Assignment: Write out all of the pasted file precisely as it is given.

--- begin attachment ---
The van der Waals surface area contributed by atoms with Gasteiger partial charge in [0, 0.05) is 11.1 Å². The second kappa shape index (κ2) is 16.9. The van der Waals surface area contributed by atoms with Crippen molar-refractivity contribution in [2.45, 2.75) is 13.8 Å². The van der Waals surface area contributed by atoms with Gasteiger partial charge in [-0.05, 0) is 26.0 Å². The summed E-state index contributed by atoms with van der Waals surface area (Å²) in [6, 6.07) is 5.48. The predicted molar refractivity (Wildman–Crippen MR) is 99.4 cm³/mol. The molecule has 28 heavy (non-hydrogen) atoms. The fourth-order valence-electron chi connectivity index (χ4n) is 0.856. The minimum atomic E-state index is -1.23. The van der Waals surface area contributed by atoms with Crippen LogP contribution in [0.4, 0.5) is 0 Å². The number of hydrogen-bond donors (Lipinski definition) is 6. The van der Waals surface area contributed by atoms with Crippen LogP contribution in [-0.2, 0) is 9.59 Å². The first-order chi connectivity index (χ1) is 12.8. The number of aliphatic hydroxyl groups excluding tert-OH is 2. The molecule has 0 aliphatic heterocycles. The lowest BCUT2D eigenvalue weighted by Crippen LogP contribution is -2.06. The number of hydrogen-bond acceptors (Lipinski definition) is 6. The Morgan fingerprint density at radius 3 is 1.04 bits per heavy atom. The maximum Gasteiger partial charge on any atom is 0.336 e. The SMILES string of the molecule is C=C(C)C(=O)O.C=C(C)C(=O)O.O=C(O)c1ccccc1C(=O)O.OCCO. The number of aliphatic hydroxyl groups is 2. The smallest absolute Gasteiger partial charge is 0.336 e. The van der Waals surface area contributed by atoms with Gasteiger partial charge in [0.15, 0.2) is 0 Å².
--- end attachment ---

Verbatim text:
The van der Waals surface area contributed by atoms with Gasteiger partial charge in [0, 0.05) is 11.1 Å². The second kappa shape index (κ2) is 16.9. The van der Waals surface area contributed by atoms with Crippen molar-refractivity contribution in [2.45, 2.75) is 13.8 Å². The van der Waals surface area contributed by atoms with Gasteiger partial charge in [-0.05, 0) is 26.0 Å². The summed E-state index contributed by atoms with van der Waals surface area (Å²) in [6, 6.07) is 5.48. The predicted molar refractivity (Wildman–Crippen MR) is 99.4 cm³/mol. The molecule has 28 heavy (non-hydrogen) atoms. The fourth-order valence-electron chi connectivity index (χ4n) is 0.856. The minimum atomic E-state index is -1.23. The van der Waals surface area contributed by atoms with Crippen LogP contribution in [0.4, 0.5) is 0 Å². The number of hydrogen-bond donors (Lipinski definition) is 6. The van der Waals surface area contributed by atoms with Crippen LogP contribution in [-0.2, 0) is 9.59 Å². The first-order chi connectivity index (χ1) is 12.8. The number of aliphatic hydroxyl groups excluding tert-OH is 2. The molecule has 0 aliphatic heterocycles. The lowest BCUT2D eigenvalue weighted by Crippen LogP contribution is -2.06. The number of hydrogen-bond acceptors (Lipinski definition) is 6. The Morgan fingerprint density at radius 3 is 1.04 bits per heavy atom. The maximum Gasteiger partial charge on any atom is 0.336 e. The SMILES string of the molecule is C=C(C)C(=O)O.C=C(C)C(=O)O.O=C(O)c1ccccc1C(=O)O.OCCO. The number of aliphatic hydroxyl groups is 2. The smallest absolute Gasteiger partial charge is 0.336 e. The van der Waals surface area contributed by atoms with Gasteiger partial charge in [0.15, 0.2) is 0 Å².